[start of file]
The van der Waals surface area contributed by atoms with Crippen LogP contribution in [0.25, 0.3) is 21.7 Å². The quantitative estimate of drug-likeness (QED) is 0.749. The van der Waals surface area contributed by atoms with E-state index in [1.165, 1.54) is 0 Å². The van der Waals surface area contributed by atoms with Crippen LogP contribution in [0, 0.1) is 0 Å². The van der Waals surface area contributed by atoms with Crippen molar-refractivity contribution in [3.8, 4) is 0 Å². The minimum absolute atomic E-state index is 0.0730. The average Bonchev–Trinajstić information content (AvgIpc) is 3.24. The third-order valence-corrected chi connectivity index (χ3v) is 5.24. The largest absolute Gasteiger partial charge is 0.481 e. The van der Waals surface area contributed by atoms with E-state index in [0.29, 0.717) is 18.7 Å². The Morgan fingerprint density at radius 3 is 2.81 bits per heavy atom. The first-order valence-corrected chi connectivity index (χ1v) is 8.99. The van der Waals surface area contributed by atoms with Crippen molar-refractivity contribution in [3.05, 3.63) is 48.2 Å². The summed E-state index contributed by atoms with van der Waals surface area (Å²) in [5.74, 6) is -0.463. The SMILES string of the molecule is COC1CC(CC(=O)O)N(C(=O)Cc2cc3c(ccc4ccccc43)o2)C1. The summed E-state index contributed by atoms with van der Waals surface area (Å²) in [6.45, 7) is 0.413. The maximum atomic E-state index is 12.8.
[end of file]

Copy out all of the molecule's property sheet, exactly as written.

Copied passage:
The van der Waals surface area contributed by atoms with Crippen LogP contribution in [0.25, 0.3) is 21.7 Å². The quantitative estimate of drug-likeness (QED) is 0.749. The van der Waals surface area contributed by atoms with E-state index in [1.165, 1.54) is 0 Å². The van der Waals surface area contributed by atoms with Crippen LogP contribution in [0, 0.1) is 0 Å². The van der Waals surface area contributed by atoms with Crippen molar-refractivity contribution in [3.8, 4) is 0 Å². The minimum absolute atomic E-state index is 0.0730. The average Bonchev–Trinajstić information content (AvgIpc) is 3.24. The third-order valence-corrected chi connectivity index (χ3v) is 5.24. The largest absolute Gasteiger partial charge is 0.481 e. The van der Waals surface area contributed by atoms with E-state index in [0.29, 0.717) is 18.7 Å². The Morgan fingerprint density at radius 3 is 2.81 bits per heavy atom. The first-order valence-corrected chi connectivity index (χ1v) is 8.99. The van der Waals surface area contributed by atoms with Crippen molar-refractivity contribution in [3.05, 3.63) is 48.2 Å². The summed E-state index contributed by atoms with van der Waals surface area (Å²) in [5.74, 6) is -0.463. The SMILES string of the molecule is COC1CC(CC(=O)O)N(C(=O)Cc2cc3c(ccc4ccccc43)o2)C1. The summed E-state index contributed by atoms with van der Waals surface area (Å²) in [6.45, 7) is 0.413. The maximum atomic E-state index is 12.8.